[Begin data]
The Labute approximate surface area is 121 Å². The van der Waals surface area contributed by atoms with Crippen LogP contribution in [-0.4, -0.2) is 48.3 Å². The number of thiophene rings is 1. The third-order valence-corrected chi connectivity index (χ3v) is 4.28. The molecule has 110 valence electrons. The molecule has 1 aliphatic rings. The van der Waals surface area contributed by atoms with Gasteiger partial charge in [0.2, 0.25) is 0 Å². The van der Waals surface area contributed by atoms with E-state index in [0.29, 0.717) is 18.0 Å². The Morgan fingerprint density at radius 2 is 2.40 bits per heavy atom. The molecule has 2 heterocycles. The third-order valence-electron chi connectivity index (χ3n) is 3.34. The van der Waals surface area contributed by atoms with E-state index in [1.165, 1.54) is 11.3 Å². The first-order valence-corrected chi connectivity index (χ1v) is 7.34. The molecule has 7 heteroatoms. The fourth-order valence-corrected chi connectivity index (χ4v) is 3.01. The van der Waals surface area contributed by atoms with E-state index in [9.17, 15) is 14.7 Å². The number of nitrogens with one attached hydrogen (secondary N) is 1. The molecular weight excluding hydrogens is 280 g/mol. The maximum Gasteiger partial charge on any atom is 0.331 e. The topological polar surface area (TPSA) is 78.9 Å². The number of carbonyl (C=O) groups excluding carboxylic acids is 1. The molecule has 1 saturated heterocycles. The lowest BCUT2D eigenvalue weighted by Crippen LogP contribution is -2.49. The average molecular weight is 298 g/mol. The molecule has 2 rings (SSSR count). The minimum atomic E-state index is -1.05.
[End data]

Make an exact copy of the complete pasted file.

The Labute approximate surface area is 121 Å². The van der Waals surface area contributed by atoms with Crippen LogP contribution in [-0.4, -0.2) is 48.3 Å². The number of thiophene rings is 1. The third-order valence-corrected chi connectivity index (χ3v) is 4.28. The molecule has 110 valence electrons. The molecule has 1 aliphatic rings. The van der Waals surface area contributed by atoms with Gasteiger partial charge in [0.2, 0.25) is 0 Å². The van der Waals surface area contributed by atoms with E-state index in [0.29, 0.717) is 18.0 Å². The Morgan fingerprint density at radius 2 is 2.40 bits per heavy atom. The molecule has 2 heterocycles. The third-order valence-electron chi connectivity index (χ3n) is 3.34. The van der Waals surface area contributed by atoms with E-state index in [1.165, 1.54) is 11.3 Å². The first-order valence-corrected chi connectivity index (χ1v) is 7.34. The molecule has 7 heteroatoms. The fourth-order valence-corrected chi connectivity index (χ4v) is 3.01. The van der Waals surface area contributed by atoms with E-state index in [9.17, 15) is 14.7 Å². The number of nitrogens with one attached hydrogen (secondary N) is 1. The molecular weight excluding hydrogens is 280 g/mol. The maximum Gasteiger partial charge on any atom is 0.331 e. The topological polar surface area (TPSA) is 78.9 Å². The number of carbonyl (C=O) groups excluding carboxylic acids is 1. The molecule has 1 saturated heterocycles. The lowest BCUT2D eigenvalue weighted by Crippen LogP contribution is -2.49. The average molecular weight is 298 g/mol. The molecule has 2 rings (SSSR count). The minimum atomic E-state index is -1.05.